We developed a powerful technology for switchable, reversible and tissue-specific ectopic gene expression of AP-1 monomers/dimers in the skin, liver and bone, complemented by several tissue/cell specific loss-of-function mouse models. We use mouse and human tissue samples for large-scale studies, such as deep sequencing (RNA-Seq, ChIP-Seq) and mass spectrometry analyses. We evaluate possible biomarkers and therapeutic approaches in small-scale preclinical studies based on these screens. A major focus of the lab is to study the function of AP-1 proteins in skin development but also in organ and whole body metabolism using loss-(LOF) and gain-of-function (GOF) mouse models (GEMM).
At the origins of skin inflammation
Using mice with inducible epidermal deletion of JunB and cJun (DKO*) that develop skin inflammation and a psoriatic-arthritis-like (PsA) disease, we aim to elucidate potential therapeutic targets to alleviate skin and joint inflammation.
Using lineage tracing in the DKO* psoriasis-like mouse model as well as a novel GEMM with epidermal stem cells (ESCs) deletion of JunB and cJun, we found that mutant ESCs initiate epidermal hyperplasia and skin inflammation by priming neighbouring non-mutant epidermal cells to acquire a psoriasis-like phenotype. Mechanistically, TSLP neutralisation reduces non-mutant keratinocytes proliferation and VEGFα expression, an important pro-inflammatory mediator in psoriasis. These findings unravel specific roles of epidermal populations in psoriasis-like disease and provide novel mechanistic insights into epidermal cell interactions under inflammatory conditions.
Skin inflammation, arthritis and bone loss
Rheumatoid, Psoriatic and Osteoarthritis (OA) are destructive joint pathologies linked to chronic inflammation. Using cell type-specific and inducible AP-1 LOF mouse models, combined with experimental arthritis models, we found that c-Fos is a key regulator of surgery- and age-induced OA.
We previously identified the S100A8/A9 complex as highly elevated in our DKO*-GEMM as well as in human psoriatic skin samples. We have now generated a new DKO*-GEMM with epidermal and global deletion of S100A9 to determine the specific role of keratinocyte-derived and neutrophil-derived S100A9 in skin or joint inflammation. Psoriatic patient samples with and without arthritis are also being examined in collaboration with Goerg Schett, Erlangen.
Characterisation of the systemic inflammatory disease in epidermal-deficient JunB GEMMs indicated a skin inflammation to bone cross-talk by Il-17A-mediated inhibition of Wnt signalling in osteoblasts. These mice also suffer from dysbiosis and chronic S. aureus colonisation, which is exacerbated in the absence of adaptive immunity. We have also generated several GEMMs to define the role of autophagy and antimicrobial proteins (AMPs), such as S100A8/A9 and Lipocalin-2, and in the systemic effects of inflammatory skin diseases.
Skin inflammation and Cancer
It has been suggested that psoriatic patients have decreased skin cancer risk. Using our psoriasis-like mouse model and the well-established DMBA/TPA chemical carcinogenesis protocol, we observed that psoriasis-like mice with severe phenotype have a significant decrease in chemically induced skin papillomas compared to controls. Detailed characterisation suggests that in the context of chronic skin inflammation, elevated expression of senescence markers, chemokines and antimicrobial proteins may modulate papilloma formation. We are now expanding our studies to additional skin inflammation models and patient samples.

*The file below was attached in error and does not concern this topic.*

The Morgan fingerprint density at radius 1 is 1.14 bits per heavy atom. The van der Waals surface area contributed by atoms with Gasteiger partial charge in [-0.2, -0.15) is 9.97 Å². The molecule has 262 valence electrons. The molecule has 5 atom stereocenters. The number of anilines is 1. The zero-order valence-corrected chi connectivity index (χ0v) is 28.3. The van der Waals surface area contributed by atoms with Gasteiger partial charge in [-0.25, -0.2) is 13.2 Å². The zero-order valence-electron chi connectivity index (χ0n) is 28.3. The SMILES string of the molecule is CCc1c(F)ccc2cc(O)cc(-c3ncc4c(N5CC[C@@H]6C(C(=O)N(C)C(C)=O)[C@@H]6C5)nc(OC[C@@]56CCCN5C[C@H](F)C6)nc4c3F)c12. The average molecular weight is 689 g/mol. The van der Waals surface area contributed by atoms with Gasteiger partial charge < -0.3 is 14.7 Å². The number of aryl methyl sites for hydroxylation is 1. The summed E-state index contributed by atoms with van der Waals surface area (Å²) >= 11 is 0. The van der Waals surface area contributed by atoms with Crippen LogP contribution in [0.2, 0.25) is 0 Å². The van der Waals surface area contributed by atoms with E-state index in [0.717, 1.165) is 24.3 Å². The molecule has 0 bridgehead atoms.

Liver disease - metabolism, fibrosis, inflammation and cancer
AP-1 proteins are important modulators of hepatic lipid metabolism as specific AP-1 dimers can either activate or repress PPARγ transcription. Therefore, fatty liver disease and obesity most likely depend on AP-1 dimer composition. In addition, ectopic expression of specific Fos or Fra-2, but not Fra-1-containing AP-1 dimers in hepatocytes, leads to liver dysplasia, inflammation, fibrosis and tumours with HCC signatures. Mechanistically, molecular analyses point to the involvement of pathways connected to human hepatocellular carcinoma (HCC), such as the Wnt/b-catenin and Myc pathways and/or to altered cholesterol and bile acids metabolism. A robust connection between c-Fos expression and the activity of the LXR/RXR pathway, an important regulator of cholesterol homeostasis, was unravelled and most likely contributes to the oncogenic function of c-Fos in hepatocytes. We are currently testing whether any of the pathways we discovered can be exploited therapeutically to treat liver cancer in preclinical models.
Cancer-associated cachexia (CAC)
CAC is a complex wasting syndrome characterised by loss of muscle and fat along with ‘browning’, a switch from white to brown fat, as previously described. Our aim is to understand the systemic events taking place in CAC and to identify novel biomarkers and therapeutic targets. Systemic inflammation is a consistent event in CAC with innate immune cells, such as neutrophils, as a major cell type. Interestingly, Lipocalin-2, an adipokine important in innate immunity is highly upregulated in CAC and may be a potential new biomarker. We found that CAC is not prevented in a neutropenic situation suggesting that increased neutrophils may not be a key determinant for CAC. Ongoing studies show that the Renin-Angiotensin-Aldosterone System (RAAS) is dysregulated in CAC in humans and mice, potentially leading to cardiac dysfunction. We are now dissecting, in mice and in human CAC samples, the involvement of the central and peripheral nervous system, the RAAS as well as the tissue-specific role of Ucp-1; in collaboration with R. Señarís, La Compostella, Spain; M. Petruzzelli, Cambridge, UK; H. Watzke MUW Vienna; M. Poglitsch, Attoquant Inc, Vienna; P. Benedikt and R. Zechner, Graz, Austria.